Identity politics marks a shift from being mindful of ones own prejudices to policing others’ thoughts.
XXXTentacion has been blacklisted from publicly funded Radio 1. The Guardian seeks to justify this censure by claiming the artist’s rise to fame was built on his terrible personal misdemeanours. This view is clearly wrong- firstly there are many violent, lost individuals in the world, that certainly does not guarantee them success in the arts; secondly, his music is clearly far more nuanced and reflective of his troubled feelings towards existence, hardly promoting his actions uncritically. In fact to the contrary, it’s precisely his strikingly effusive self-doubt and anger that makes his music such a relief from modern pressure, makes his sorrowful position so relatable. The BBC has made a grave error, in this specific and in the general case.
Art must be protected, which is not to say artists should be safe from criticism, precisely the opposite. If you look at the work of anyone born before the 20th century, you’ll find the creator was almost certainly in possession of beliefs and views which would have them blocked from Twitter.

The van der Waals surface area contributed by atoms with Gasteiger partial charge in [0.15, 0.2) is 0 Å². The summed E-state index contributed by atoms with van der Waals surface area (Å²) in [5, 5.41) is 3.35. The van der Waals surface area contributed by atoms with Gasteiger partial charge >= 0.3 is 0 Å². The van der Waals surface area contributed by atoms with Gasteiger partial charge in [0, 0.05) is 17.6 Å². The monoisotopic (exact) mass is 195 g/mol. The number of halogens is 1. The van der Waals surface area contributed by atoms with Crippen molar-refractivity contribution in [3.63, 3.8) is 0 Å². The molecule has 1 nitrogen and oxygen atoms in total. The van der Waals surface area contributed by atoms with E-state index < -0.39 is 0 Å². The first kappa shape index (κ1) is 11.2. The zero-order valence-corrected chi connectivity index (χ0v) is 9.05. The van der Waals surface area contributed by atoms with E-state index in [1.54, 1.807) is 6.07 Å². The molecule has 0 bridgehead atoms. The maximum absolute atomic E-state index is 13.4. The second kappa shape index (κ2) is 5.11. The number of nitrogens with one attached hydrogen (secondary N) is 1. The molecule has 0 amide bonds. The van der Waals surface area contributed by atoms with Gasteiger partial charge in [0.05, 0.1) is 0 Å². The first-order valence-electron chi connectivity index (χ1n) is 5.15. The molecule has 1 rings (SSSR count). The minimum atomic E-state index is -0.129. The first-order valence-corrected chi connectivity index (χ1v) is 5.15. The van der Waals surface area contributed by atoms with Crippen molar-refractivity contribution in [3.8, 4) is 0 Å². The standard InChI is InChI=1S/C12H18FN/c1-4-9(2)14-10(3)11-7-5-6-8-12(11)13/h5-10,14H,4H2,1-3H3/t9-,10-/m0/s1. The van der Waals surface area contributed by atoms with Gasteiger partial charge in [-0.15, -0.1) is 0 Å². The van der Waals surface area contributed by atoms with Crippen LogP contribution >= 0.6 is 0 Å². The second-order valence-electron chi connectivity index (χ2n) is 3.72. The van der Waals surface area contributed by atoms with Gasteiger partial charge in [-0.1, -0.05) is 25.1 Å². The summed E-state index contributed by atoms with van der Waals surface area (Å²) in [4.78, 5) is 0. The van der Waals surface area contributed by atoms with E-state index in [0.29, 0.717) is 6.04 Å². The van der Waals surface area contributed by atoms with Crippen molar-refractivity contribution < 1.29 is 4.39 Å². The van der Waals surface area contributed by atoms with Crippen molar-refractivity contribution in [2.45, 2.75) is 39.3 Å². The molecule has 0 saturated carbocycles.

Do we stop listening to The Smiths because Morrissey is incorrect about the relationship between ISIS and Halal? Of course not, if the songs’ component words and music help make sense of your inscrutably incomprehensible life, or help you through a tough time like no other friend could, there’s the value. It’s why we have art. It’s why we started blowing coloured dust onto cave walls.
It doesn’t mean we accept all the politics and prejudices, the inevitable human failings of the artist into our ‘identity’, any more than loving the work of Ian Curtis and Joy Division makes me a Manchester City supporter.
The human experience is too complex, dark, and rich to be limited by political correctness. Art is the antithesis of, if not the antidote to, political correctness.